Let's just say eagles eat snakes. So what happens if eagles are removed from the food web? What would be the initial effect, and its explanation? What would be the effect after some time, and its...

Let's just say eagles eat snakes. So what happens if eagles are removed from the food web? What would be the initial effect, and its explanation? What would be the effect after some time, and its explanation? 

Expert Answers
gsenviro eNotes educator| Certified Educator

In a food web, there are a number of food chains and each organism is part of multiple energy transfer chains. If one organism is removed from the food web, there would be instability for a while and then a new equilibrium would be achieved. 

In the present case, if eagles are removed from the food web (say by a disease or infection specific to eagles), their prey (snakes) will suddenly have one less major predator. This will cause an increase in the population of snakes. This increase in the snake population will last for a while. There are other predators of snakes as well and they will suddenly find an increase in food levels. This will cause an increase in their population. The prey of snakes, such as mice, will see a decrease in numbers. Ultimately an equilibrium will be reached between the predator and prey population and snake numbers will stabilize.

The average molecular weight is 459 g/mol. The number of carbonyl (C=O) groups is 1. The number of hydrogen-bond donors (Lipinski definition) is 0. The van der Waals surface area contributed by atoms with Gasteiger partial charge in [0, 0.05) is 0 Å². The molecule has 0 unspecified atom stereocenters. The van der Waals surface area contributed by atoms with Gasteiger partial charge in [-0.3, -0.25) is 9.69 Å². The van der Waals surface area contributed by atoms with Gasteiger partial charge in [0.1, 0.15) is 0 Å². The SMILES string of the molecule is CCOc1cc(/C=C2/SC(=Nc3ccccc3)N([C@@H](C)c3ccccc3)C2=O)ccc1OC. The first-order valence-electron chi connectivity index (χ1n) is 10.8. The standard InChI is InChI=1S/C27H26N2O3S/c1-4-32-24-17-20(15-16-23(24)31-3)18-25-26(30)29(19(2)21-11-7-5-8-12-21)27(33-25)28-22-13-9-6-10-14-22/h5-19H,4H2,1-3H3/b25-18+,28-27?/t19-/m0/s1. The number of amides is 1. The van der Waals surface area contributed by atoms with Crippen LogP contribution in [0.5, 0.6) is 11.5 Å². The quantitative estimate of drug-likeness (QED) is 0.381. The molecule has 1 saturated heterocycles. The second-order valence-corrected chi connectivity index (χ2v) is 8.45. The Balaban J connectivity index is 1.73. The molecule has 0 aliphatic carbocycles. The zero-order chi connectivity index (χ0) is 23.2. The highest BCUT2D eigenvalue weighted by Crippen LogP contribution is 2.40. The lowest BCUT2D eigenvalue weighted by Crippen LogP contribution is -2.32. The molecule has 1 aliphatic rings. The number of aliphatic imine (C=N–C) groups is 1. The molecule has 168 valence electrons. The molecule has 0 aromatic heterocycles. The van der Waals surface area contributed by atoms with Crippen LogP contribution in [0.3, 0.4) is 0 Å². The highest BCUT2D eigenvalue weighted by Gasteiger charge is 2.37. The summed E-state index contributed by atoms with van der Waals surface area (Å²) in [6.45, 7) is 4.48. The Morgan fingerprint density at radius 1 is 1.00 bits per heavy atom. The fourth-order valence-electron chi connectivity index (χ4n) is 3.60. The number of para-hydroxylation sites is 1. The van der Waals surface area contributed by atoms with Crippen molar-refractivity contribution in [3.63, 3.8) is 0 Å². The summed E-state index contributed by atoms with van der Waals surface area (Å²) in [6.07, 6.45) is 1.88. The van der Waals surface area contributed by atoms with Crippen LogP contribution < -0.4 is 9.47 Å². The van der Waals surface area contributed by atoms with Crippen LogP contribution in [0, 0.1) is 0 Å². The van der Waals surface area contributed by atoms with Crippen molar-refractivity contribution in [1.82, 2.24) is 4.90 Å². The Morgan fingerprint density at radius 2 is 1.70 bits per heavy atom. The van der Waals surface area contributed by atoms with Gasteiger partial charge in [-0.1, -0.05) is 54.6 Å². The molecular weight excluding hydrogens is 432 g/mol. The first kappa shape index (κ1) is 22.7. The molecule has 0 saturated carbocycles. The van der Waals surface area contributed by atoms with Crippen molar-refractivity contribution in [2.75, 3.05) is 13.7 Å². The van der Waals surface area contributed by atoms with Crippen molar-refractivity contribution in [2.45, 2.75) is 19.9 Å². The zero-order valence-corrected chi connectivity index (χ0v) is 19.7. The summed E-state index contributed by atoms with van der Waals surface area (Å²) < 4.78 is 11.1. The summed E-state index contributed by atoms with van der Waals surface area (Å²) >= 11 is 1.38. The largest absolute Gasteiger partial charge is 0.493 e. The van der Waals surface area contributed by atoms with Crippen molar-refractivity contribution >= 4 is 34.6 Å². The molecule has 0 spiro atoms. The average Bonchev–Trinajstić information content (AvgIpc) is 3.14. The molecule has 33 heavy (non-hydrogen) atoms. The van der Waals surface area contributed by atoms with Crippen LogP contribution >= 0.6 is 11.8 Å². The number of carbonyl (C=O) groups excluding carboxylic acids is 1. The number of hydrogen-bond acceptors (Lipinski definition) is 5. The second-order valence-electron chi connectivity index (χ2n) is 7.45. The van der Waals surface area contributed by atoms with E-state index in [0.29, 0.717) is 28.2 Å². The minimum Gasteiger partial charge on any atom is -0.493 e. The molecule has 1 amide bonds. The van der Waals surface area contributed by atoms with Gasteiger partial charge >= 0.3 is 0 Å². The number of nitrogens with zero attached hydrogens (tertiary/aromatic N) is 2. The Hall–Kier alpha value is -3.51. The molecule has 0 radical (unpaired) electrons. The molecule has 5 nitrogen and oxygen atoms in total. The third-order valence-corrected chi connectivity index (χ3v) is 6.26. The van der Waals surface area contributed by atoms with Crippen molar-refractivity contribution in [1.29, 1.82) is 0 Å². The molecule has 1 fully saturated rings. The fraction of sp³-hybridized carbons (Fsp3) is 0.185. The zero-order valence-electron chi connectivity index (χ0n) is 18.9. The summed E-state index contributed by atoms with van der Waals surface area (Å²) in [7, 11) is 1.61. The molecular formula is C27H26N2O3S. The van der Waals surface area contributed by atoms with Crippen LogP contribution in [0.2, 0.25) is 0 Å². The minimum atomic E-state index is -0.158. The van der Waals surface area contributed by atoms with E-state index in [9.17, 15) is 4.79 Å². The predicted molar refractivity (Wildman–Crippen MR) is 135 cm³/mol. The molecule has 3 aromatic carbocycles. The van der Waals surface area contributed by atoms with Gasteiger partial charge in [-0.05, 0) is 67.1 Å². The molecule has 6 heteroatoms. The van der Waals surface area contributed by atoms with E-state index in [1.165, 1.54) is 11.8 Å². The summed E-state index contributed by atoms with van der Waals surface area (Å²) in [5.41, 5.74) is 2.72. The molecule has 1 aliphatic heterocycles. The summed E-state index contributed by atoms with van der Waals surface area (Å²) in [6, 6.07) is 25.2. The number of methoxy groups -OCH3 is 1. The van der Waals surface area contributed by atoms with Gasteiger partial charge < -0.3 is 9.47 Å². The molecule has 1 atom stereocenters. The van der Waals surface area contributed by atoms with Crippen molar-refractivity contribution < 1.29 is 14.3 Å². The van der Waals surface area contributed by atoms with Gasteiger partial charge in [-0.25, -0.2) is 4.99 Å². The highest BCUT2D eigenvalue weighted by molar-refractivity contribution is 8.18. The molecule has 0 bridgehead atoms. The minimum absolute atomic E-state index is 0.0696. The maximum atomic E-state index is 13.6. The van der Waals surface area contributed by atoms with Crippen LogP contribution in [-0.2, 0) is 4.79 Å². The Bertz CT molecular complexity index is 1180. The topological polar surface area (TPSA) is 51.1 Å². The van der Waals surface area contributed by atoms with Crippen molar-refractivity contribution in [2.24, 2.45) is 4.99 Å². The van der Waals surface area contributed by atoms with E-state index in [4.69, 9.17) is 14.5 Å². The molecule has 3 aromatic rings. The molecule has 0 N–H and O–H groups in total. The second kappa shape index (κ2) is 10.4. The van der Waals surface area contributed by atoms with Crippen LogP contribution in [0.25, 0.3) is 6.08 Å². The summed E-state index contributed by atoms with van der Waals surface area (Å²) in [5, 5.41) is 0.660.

Thus, food webs are much more stable systems as compared to food chains, which would have been severely impacted by the loss of organisms at one trophic level. For food webs, the initial effect is much larger than the long term effect.

Hope this helps.

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